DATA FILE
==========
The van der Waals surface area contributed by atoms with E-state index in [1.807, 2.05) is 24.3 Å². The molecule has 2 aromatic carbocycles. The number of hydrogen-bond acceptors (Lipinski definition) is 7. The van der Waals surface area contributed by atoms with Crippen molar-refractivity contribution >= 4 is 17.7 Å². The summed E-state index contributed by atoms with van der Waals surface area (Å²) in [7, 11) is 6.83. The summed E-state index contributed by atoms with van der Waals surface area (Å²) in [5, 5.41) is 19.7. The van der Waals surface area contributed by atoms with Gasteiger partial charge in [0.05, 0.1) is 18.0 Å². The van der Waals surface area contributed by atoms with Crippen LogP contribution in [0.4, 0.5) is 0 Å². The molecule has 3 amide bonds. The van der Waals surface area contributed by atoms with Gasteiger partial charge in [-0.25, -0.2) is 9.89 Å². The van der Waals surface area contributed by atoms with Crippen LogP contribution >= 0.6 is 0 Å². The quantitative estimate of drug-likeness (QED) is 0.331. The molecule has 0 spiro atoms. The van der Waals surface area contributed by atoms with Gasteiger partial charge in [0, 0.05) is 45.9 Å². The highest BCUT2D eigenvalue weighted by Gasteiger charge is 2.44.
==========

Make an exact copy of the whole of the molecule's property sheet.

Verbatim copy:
The van der Waals surface area contributed by atoms with E-state index in [1.807, 2.05) is 24.3 Å². The molecule has 2 aromatic carbocycles. The number of hydrogen-bond acceptors (Lipinski definition) is 7. The van der Waals surface area contributed by atoms with Crippen molar-refractivity contribution >= 4 is 17.7 Å². The summed E-state index contributed by atoms with van der Waals surface area (Å²) in [7, 11) is 6.83. The summed E-state index contributed by atoms with van der Waals surface area (Å²) in [5, 5.41) is 19.7. The van der Waals surface area contributed by atoms with Gasteiger partial charge in [0.05, 0.1) is 18.0 Å². The van der Waals surface area contributed by atoms with Crippen LogP contribution in [0.4, 0.5) is 0 Å². The molecule has 3 amide bonds. The van der Waals surface area contributed by atoms with Gasteiger partial charge in [-0.25, -0.2) is 9.89 Å². The van der Waals surface area contributed by atoms with Crippen LogP contribution >= 0.6 is 0 Å². The quantitative estimate of drug-likeness (QED) is 0.331. The molecule has 0 spiro atoms. The van der Waals surface area contributed by atoms with Gasteiger partial charge in [0, 0.05) is 45.9 Å². The highest BCUT2D eigenvalue weighted by Gasteiger charge is 2.44.